ARLINGTON -- Students at Fisher Elementary School in Arlington were treated to a performance this week that promoted bullying awareness and offered solutions to students who might be bullied currently.
TIGER (Theatre Integrating Guidance, Education, and Responsibility), a five-person educational theater company based out of New Hampshire visited the school to perform a one-hour musical skit for kindergarten through fifth-graders on anti-bullying education Thursday morning, called, "Bully Free, You and Me."
According to Fisher Elementary School Counselor Tristina McDonald, the group has visited the school once a year for the past four years, each year focusing on a different theme.
Other programs offered by TIGER include one called, "Just Between Friends," which teaches students the ABCs of being a good friend, and "Let Your Star Shine," which promotes self-esteem.
This year's anti-bullying performance followed heavy anti-bullying education on McDonald's part since the fall.
"October is National Bullying Prevention Month, so in each of the classrooms, based on the different age levels, we talked about what bullying is and what to do if you're ever being bullied," McDonald said, explaining that she came up with an acronym for kids to remember, apropos of the TIGER program, known as PAWS: Pretend it doesn't bother you, Assert yourself, Walk away, and Seek help. "Today they got to see everything that we talked about earlier in the year acted out and learned some new tactics, too."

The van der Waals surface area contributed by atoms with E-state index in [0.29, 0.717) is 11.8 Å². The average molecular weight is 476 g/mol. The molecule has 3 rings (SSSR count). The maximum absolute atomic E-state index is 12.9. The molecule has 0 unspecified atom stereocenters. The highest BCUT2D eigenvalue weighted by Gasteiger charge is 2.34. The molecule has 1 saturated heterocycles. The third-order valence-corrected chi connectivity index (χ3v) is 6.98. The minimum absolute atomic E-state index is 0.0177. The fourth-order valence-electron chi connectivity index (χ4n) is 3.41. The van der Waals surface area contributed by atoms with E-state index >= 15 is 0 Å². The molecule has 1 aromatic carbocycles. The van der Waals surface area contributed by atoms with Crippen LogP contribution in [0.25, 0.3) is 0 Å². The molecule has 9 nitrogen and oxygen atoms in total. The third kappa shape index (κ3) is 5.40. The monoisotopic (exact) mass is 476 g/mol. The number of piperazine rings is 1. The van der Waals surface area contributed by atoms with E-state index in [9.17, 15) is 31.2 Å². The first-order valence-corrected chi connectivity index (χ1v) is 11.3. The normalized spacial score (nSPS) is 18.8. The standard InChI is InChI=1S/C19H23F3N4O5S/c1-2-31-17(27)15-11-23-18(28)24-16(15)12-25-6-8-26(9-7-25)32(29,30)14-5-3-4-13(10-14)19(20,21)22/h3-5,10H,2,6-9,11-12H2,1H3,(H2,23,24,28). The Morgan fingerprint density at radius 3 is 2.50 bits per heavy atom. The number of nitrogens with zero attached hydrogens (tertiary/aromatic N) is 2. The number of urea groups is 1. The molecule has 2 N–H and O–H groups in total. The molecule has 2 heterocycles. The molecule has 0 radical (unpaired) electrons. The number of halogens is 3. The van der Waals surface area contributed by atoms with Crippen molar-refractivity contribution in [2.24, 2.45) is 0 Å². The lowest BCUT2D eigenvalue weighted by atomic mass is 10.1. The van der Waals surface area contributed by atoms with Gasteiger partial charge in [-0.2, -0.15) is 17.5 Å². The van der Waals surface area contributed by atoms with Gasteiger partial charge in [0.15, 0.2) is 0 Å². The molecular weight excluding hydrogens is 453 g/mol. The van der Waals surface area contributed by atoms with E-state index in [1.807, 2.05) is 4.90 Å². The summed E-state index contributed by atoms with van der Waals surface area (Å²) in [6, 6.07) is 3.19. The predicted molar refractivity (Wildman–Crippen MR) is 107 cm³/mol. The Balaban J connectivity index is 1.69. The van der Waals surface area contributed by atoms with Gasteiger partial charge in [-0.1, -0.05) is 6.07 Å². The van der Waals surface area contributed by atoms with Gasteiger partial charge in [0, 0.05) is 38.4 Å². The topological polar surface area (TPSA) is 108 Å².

McDonald said that while she believe the students absorbed and understood much of the information with which she presented them earlier in the year, she believes TIGER's performance is more effective.
"I think when the kids are this young, 5 to 10 years old, you can talk about it (bullying) but I think they learn better seeing the concepts acted out and seeing real life situations," she said.
Throughout the performance, the troupe acted out various bullying scenarios for the students through song, dance, and dialogue, and then offered solutions to each of the problems.
According to Richard Moses, a TIGER member, each show uses TIGER as a different acronym to coincide with the show's theme.
In the case of "Bully Free, You and Me," TIGER stood for "Take action, I can say, "no," Get help, Exit when necessary, and Respect," all tactics taught to the students throughout the show to combat bullying in real-life situations.
"The program is great because it really reinforces what the guidance department in each school is already doing, and in a fun way," Moses said. "It's entertaining but educational at the same time."
Following the show, the older students in grades 3-5 were broken into groups to participate in follow-up anti-bullying workshops.
During the workshops, students role-played bullying scenarios and applied the tactics they witnessed throughout the performance as practice.
"The kids really do remember what they learn. That's the important thing," Moses said, explaining that the work he and his fellow members carry out is rewarding to say the least. "If you get just one kid to realize that they don't have to take it (bullying), that they can tell someone if they are being bullied, and get help, then they realize that school can be a fun place again. They don't have to be afraid to go to school," he continued. "It's fun to do this work but to know that what we do is really having an impact on the kids is really gratifying."
McDonald said she hopes to have the group back next year.
TIGER performs in schools throughout northern New England. To learn more about their workshops, visit www.plymouth.edu/outreach/tiger.